I checked his outfit and with a quick assistance call on the radio shot off out of the VIP, round the crowded bar and trying to track him down. I imagined he'd have finished his business by the time I'd gotten round the crowd to him. To my surprise and that of a colleague who'd joined me part way round he was still mid business.
I approached him from behind, tapped him on the shoulder and advised him to stop. He spun about, still mid flow and I tracked around keeping just back off his right shoulder. My colleague got his boots wet.
The pissing punter laughed at this and gave a little wiggle to finish the job. With his business concluded we told him to depart swiftly. He thought this most unfair. Now we know what had just been in his hands, some of it was on my friends boots, most of it was soaking into the hard wearing carpet. When he reached out to touch us, we both in sync knocked his hands away. He tried again, this time with fists. Probably cleaner but still not ones we fancied touching us. With some footwork he ended pressed up against the still wet glass with one of us on each shoulder. He really didn't get that it was time to give up so with an upper arm each, we escorted him to the nearest door. This did mean however going past the busy bar. Somewhere in the process he'd not re buttoned his jeans, as he kicked and stumbled in his futile efforts he did achieve the added humiliation of having first his arse, then his entire lower half down to his ankles on show. Strangely he didn't ask us to let him go to recover it, just kept struggling and thrashing out. Having spent his urine our patience he was deposited into the cold of the night where at least his member would appreciate the excuse. We departed before I think he'd even realised he was naked, he did realise he was angry but with only a locked firedoor while he shrank a little more.

Friday, November 20, 2009

Not at all bad for 72!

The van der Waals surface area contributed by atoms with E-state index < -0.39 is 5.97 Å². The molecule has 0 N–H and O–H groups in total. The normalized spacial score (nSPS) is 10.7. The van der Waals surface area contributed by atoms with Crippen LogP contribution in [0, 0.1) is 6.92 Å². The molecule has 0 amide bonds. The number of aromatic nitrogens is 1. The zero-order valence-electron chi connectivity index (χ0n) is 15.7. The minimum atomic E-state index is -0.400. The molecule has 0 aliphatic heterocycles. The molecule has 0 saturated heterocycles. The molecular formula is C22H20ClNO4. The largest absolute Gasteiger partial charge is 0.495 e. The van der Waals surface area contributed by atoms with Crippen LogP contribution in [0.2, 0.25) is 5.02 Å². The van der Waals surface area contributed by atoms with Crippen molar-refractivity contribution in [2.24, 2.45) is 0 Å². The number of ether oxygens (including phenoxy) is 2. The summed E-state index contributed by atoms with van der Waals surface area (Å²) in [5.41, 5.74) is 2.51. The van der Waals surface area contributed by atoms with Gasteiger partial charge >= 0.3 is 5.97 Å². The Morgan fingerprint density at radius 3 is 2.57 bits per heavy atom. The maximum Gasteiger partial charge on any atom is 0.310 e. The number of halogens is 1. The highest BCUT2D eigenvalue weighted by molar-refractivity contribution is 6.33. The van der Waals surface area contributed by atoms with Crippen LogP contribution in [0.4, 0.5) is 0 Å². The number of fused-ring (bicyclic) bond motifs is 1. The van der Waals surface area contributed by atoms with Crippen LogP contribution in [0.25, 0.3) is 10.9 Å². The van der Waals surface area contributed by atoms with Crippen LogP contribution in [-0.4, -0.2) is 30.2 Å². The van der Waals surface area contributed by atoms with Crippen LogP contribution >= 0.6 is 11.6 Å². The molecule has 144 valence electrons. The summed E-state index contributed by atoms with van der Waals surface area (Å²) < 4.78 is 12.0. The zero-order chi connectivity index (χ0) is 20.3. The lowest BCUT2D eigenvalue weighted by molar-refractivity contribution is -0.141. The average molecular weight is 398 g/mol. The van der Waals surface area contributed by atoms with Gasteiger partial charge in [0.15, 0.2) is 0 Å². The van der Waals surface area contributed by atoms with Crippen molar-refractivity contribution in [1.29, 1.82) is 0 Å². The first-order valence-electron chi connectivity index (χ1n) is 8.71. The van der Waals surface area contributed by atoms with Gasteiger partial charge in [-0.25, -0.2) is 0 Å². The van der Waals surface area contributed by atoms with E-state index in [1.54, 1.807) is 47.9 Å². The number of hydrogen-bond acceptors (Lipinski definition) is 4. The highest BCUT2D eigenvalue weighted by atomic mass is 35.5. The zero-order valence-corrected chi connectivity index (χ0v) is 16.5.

Dame Shirley storms the Royal Albert Hall for the 2009 Children in Need concert.



An object lesson in how to command an audience.

There you go Mimi: you next.

What do we think Gary Barlow said to her that shocked and delighted her?

Monday, November 16, 2009

Eyeball bleach

There are some things you just never need to see.
Getting an assist call to the ladies toilets is rarely a winner. Well that is unless it's to interrupt some cramped, dirty, sleazy romantic moment.
The usual is however when a female staff member, door bar or management, has found one unconscious. After announcing my entrance loudly and entering accompanied and slowly I enter and encounter the issue.
Now some ladies wake up, shake off their stupor, straighten themselves up and make their way out without problem. They're not usually the ones I get called to assist with.
I get the deeply unconscious. The ones covered in vomit. The one-shod wobblers. The piss soaked ones. The ones who've shit themselves. The larger ones wedged under the bowl. These all require patience, respect of modesty and a strong stomach.
When the only thing the female doorstaff spots is a pair of shoe soles sticking out from under the door, I get a call. This could be white powder sniffing so my colleague meets me at the door and describes the situation. We enter together, still no change in the situation. She pops the lock with her bolt sliding tool. The door opens inwards so she firmly opens it and bounces it off a buttock. A large naked buttock. This causes to slumpfurther the kneeling, firmly unconscious, knickers 'round knees, arse in the air, loo-roll stuck to thigh, face on the seat, vomit strewn, hair in the bowl partied out lady. My colleague hoicks down her belt/dress to cover most of here bare rear, grabs the back of her hair and tries to rouse her. This has limited effect. She's not enough strength in her arms to lift herself off the bowl and not enough control of her legs to get them under her heft in the restricted space.
Neither I nor my smaller footed workmate could get past her. Neither of us wanted to particularly get our hands, shirts, trousers and shoes dirty trying a clumsy lift. With a lot of shoving, pulling and twisting we got her sitting next to the bowl. From there we could get on either side, lift her with a hand each in her sweaty arm-pits. Once upright she began to recover and after washing her hands, face and cleavage clear of obvious chunks of vom and establishing control again over her shoes she was good to go. Slowly and carefully out the ladies room, out the nearest exit, down a short flight of steps and into the fresh air. We left her under the distant observation of the front door team and went back in to thoroughly scrub with soap, water and as much alcohol rub as we can get out of the staff-room dispenser. I still felt like I stank all the rest of the shift and way home. Put me right off my special burger.
According to the front door team, she sobered up, stole a few slices of pizza from a passer by and then jumped the taxi queue and was gone into the night.
The image as the door opened is however is not something I'll ever be able to get out of my mind without some strong mind bleach.

Sunday, November 15, 2009

There is nothing in the world so much like prayer as music is. William P. Merrill